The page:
Reading Challenges

February 24, 2011

Agatha Christie's Destination Unknown


As you've probably gathered, in January I read a handful of books written by Moroccan authors or set in Morocco in preparation for my travels. As so often happens, once in Morocco, I found even more such books, so you'll continue to see quite a few Moroccan-themed posts in the coming weeks as I work my way through these new purchases. My husband read Destination Unknown during our trip and then passed it along to me. He suggested it would be an enjoyable read as the book travels through various parts of Morocco that we visited. 

A woman arrives in Casablanca with hopes of escaping her sad personal circumstances back in England, but when she realizes that problems travel with us wherever we go, she attempts to end her own life. A mysterious fellow traveler manages to prevent the suicide and engages her as a spy on a dangerous mission instead. Pretending to be someone she's not, the protagonist, who feels she has nothing to lose, dives into a new life that carries her across the Moroccan landscape without ever knowing where she'll end up next. She travels alongside a host of quirky international scientists with a political agenda, but figuring out just what their agenda is becomes a mystery in and of itself. The book does a nice job of mixing both World War II and Cold War spy themes (with an almost sci-fi feel at moments, a first for Christie!) in a North African setting. As with most novels written by the Queen of Crime, the ending produces a twist that proves assumptions are never safe, at least not in Christie-land.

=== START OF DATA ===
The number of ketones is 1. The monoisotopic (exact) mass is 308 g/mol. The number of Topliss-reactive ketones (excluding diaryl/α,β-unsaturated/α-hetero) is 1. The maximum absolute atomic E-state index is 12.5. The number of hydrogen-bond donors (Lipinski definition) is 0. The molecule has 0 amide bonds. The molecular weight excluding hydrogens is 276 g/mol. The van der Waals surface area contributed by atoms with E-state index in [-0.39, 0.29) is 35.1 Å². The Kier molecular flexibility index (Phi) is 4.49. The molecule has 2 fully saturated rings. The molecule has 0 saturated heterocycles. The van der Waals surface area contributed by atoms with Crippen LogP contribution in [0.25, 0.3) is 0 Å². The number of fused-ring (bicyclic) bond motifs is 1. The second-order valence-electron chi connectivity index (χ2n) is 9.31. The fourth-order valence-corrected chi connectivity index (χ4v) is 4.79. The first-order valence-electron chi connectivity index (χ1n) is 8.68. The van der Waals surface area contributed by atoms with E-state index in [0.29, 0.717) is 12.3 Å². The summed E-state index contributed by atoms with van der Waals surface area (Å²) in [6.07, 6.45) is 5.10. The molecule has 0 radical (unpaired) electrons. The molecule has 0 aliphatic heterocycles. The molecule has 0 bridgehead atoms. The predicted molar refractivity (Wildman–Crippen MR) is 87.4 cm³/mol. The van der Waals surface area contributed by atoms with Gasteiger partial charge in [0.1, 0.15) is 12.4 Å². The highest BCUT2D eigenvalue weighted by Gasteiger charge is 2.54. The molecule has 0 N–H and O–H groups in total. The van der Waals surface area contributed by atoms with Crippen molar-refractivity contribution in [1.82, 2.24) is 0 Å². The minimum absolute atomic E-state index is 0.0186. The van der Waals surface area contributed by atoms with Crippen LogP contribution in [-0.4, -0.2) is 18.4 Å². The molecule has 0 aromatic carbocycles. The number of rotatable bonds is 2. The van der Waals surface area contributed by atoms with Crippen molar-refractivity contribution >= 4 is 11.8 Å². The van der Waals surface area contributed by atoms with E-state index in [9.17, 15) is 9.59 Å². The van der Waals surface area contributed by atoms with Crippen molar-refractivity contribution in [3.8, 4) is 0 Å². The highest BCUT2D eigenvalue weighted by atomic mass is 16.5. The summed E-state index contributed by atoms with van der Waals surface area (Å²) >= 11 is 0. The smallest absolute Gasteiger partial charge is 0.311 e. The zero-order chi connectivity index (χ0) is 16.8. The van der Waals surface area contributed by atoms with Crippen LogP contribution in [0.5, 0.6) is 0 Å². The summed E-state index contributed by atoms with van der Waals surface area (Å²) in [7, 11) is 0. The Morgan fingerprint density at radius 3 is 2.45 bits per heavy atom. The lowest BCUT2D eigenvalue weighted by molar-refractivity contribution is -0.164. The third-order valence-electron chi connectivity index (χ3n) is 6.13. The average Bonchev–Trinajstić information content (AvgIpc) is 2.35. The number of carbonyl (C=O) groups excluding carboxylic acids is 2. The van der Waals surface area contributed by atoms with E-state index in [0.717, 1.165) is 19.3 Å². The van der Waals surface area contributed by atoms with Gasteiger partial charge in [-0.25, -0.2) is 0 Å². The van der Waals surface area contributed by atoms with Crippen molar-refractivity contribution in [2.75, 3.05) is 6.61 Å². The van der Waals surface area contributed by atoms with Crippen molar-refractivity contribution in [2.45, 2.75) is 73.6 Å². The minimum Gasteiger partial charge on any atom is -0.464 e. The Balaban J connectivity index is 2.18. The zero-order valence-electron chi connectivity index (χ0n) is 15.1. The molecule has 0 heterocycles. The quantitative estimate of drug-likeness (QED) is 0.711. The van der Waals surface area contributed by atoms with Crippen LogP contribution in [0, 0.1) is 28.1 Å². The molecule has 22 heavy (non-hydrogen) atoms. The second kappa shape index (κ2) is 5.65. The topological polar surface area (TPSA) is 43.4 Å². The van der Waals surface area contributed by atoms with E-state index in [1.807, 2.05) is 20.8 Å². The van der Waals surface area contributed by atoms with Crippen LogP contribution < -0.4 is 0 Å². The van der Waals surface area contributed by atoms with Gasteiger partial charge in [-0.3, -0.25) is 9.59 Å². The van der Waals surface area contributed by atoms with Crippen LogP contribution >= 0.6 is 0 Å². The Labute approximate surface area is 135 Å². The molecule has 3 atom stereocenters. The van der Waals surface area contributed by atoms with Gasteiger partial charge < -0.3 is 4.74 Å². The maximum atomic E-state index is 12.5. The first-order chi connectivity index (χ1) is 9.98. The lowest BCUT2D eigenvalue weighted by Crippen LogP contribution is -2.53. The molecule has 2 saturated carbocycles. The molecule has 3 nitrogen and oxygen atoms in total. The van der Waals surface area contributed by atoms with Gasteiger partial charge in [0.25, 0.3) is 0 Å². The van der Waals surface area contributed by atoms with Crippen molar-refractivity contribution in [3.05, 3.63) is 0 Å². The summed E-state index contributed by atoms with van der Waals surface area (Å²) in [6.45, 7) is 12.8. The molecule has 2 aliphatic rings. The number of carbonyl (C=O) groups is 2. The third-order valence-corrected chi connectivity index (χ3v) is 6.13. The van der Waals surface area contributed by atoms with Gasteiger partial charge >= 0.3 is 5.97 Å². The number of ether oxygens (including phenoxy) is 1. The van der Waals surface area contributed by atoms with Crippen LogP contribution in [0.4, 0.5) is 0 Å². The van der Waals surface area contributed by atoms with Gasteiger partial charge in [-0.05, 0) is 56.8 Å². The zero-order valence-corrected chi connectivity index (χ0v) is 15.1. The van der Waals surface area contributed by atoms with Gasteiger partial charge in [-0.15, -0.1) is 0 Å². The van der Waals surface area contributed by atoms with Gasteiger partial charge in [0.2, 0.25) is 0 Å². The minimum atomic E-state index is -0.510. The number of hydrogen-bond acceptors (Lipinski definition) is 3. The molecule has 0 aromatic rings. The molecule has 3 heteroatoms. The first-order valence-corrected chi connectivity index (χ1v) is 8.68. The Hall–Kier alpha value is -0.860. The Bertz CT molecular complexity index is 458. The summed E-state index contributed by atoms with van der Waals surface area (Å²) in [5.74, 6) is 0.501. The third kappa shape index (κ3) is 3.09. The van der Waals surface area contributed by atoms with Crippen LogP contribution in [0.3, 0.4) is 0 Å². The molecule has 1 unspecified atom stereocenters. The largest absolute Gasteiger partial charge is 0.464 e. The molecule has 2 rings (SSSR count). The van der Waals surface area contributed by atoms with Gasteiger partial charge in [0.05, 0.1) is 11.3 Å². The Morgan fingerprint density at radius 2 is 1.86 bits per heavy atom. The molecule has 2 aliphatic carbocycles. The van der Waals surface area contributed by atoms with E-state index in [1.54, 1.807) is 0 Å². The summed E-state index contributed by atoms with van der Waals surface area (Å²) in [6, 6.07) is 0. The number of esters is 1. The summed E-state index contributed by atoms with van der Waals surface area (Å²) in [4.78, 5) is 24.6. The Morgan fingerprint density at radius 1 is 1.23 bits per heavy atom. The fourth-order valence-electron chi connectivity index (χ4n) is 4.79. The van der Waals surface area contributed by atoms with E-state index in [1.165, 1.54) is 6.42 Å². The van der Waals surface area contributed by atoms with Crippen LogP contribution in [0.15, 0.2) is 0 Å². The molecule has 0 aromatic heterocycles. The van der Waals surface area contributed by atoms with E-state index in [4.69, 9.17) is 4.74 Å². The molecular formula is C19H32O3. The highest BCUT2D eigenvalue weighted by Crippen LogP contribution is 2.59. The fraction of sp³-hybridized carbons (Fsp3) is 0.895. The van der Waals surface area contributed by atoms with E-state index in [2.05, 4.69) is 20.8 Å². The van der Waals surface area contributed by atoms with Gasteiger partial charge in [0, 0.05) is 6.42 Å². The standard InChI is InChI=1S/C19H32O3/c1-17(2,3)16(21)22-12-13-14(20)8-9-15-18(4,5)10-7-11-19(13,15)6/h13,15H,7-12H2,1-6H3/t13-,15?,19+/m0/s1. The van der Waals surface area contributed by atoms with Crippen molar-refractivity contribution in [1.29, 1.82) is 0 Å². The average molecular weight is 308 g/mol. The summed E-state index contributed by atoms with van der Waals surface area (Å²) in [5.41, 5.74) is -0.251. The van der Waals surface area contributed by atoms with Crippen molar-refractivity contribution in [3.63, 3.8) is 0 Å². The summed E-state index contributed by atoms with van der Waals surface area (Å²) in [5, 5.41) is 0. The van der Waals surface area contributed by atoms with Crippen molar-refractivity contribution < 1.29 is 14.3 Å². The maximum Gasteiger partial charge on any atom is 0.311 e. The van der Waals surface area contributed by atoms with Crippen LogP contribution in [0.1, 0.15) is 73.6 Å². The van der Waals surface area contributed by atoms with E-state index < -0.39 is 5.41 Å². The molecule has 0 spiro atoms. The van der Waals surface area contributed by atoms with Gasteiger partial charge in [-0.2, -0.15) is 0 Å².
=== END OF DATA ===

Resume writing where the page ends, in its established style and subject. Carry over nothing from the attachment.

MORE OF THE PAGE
4 comments:

  1. Lots of Christie showing up for the Vintage Challenge! She always a good one to go to....

    I've got you posted on the progress site.

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  2. Thanks Bev! I'm ready to get going with Charlie Chan next!

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  3. I've often wondered about Christie's work. I've never read anything by her...

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  4. I think she' worth the read, especially since so many mystery/crime writers have been influenced by her. Some of the plots might seem a bit conventional now (and the "surprise endings" not really all that surprising), but then it helps to consider that at the time, she was really the innovator of the surprise "twist". I always like the vintage ambiance of the books with lots of boat and train travel :)

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